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Frequently Asked Questions

ENDOCRINE SYSTEM AND HOMEOSTASIS

Q. Why is adrenaline called the ‘fight or flight’ hormone?
A. If you get a fright from a person in a dark alley, for example, adrenaline speeds up the breathing rate and the heartbeat. It also increases the muscles ability to take in sugar such as glucose. So adrenaline gets the body ready to either fight the person or to run away (flight) if they are too big.
 
Q. How does caffeine in Coke and coffee act to dehydrate you?
A. Caffeine interferes with a hormone that regulates water balance in the kidneys. Instead of some water being reabsorbed into our bloodstream, that water is lost in urine.
 
Q. What are the Islets of Langerhans?
A. They are cells in the adrenal glands near the kidneys that make the hormone called insulin which regulates blood sugar levels.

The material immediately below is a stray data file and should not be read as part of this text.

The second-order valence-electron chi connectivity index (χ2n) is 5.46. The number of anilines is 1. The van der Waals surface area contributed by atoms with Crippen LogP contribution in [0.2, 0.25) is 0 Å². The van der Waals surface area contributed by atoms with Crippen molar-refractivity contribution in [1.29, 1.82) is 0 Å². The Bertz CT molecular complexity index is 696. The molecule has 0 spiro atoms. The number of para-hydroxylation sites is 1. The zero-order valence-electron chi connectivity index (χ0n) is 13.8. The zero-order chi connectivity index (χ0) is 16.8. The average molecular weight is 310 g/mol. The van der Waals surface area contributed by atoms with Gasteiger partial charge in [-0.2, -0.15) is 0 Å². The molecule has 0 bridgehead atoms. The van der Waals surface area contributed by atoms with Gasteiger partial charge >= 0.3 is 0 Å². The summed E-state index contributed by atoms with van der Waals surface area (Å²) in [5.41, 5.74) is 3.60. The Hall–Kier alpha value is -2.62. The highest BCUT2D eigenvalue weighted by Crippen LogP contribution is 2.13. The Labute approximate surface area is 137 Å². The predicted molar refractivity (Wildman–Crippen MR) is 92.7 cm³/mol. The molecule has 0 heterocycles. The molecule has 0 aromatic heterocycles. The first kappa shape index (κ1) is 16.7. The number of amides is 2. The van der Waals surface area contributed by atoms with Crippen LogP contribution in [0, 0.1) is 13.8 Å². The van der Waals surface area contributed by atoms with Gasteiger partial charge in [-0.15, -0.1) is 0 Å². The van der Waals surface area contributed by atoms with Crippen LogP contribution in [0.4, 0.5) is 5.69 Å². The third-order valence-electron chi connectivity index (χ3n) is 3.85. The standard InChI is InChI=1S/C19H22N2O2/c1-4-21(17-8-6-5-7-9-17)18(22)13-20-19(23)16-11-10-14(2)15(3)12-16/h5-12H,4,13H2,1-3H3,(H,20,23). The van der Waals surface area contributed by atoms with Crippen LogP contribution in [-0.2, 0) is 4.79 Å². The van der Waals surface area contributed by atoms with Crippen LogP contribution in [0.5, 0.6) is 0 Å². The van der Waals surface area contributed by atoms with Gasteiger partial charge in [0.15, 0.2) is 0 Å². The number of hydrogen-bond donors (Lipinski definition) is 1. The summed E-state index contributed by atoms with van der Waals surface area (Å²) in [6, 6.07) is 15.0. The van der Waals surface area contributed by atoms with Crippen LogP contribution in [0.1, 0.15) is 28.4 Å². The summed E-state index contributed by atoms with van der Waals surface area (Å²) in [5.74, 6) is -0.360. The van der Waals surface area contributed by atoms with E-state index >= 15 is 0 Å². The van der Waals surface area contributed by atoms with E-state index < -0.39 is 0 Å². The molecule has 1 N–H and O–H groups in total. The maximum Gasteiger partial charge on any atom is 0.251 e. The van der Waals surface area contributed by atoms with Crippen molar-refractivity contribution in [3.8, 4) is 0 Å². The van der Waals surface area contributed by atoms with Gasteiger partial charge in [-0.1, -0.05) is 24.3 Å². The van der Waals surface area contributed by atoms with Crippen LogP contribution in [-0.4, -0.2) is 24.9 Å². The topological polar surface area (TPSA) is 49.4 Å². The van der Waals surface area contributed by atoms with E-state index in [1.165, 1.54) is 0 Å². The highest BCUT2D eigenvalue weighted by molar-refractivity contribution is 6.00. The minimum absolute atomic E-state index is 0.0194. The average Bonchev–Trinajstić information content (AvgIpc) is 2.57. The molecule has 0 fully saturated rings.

Q. What are ‘goosebumps’?
A. When we are cold, the tiny muscles attached to our hairs contract and the hairs stand up. This forms an insulating 'blanket' of warm air close to our skin to keep us warm. The tiny contracted muscles also raise up and forms bumps on the skin.
 
Q. Why do some people's lips turn blue in winter?
A. When it is cold, our blood vessels constrict or get smaller to keep in the warmth inside our bodies. Because of this, the redness of our blood is not so easily seen, and our lips appear bluish.
 
Q. How does shivering keep us warm?
A. Muscles that contracting quickly are rubbing against other body parts creating heat from friction. Also muscle cells are respiring more and producing more energy for heat.